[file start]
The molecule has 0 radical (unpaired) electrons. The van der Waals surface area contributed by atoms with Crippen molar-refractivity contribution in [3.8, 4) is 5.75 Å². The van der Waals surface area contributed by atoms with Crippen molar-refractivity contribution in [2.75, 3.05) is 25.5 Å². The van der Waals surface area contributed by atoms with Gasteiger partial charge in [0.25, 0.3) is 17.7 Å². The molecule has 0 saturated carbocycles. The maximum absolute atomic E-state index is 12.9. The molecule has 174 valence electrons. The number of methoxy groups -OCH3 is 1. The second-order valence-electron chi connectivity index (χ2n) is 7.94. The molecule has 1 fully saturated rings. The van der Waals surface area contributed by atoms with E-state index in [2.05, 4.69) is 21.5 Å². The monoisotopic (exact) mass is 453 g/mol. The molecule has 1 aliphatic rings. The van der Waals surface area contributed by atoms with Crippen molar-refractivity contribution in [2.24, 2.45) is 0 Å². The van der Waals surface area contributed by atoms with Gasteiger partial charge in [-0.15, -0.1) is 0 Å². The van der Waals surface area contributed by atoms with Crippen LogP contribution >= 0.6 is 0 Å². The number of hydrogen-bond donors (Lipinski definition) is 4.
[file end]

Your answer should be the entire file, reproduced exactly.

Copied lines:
The molecule has 0 radical (unpaired) electrons. The van der Waals surface area contributed by atoms with Crippen molar-refractivity contribution in [3.8, 4) is 5.75 Å². The van der Waals surface area contributed by atoms with Crippen molar-refractivity contribution in [2.75, 3.05) is 25.5 Å². The van der Waals surface area contributed by atoms with Gasteiger partial charge in [0.25, 0.3) is 17.7 Å². The molecule has 0 saturated carbocycles. The maximum absolute atomic E-state index is 12.9. The molecule has 174 valence electrons. The number of methoxy groups -OCH3 is 1. The second-order valence-electron chi connectivity index (χ2n) is 7.94. The molecule has 1 fully saturated rings. The van der Waals surface area contributed by atoms with E-state index in [2.05, 4.69) is 21.5 Å². The monoisotopic (exact) mass is 453 g/mol. The molecule has 1 aliphatic rings. The van der Waals surface area contributed by atoms with Crippen molar-refractivity contribution in [2.24, 2.45) is 0 Å². The van der Waals surface area contributed by atoms with Gasteiger partial charge in [-0.15, -0.1) is 0 Å². The van der Waals surface area contributed by atoms with Crippen LogP contribution >= 0.6 is 0 Å². The number of hydrogen-bond donors (Lipinski definition) is 4.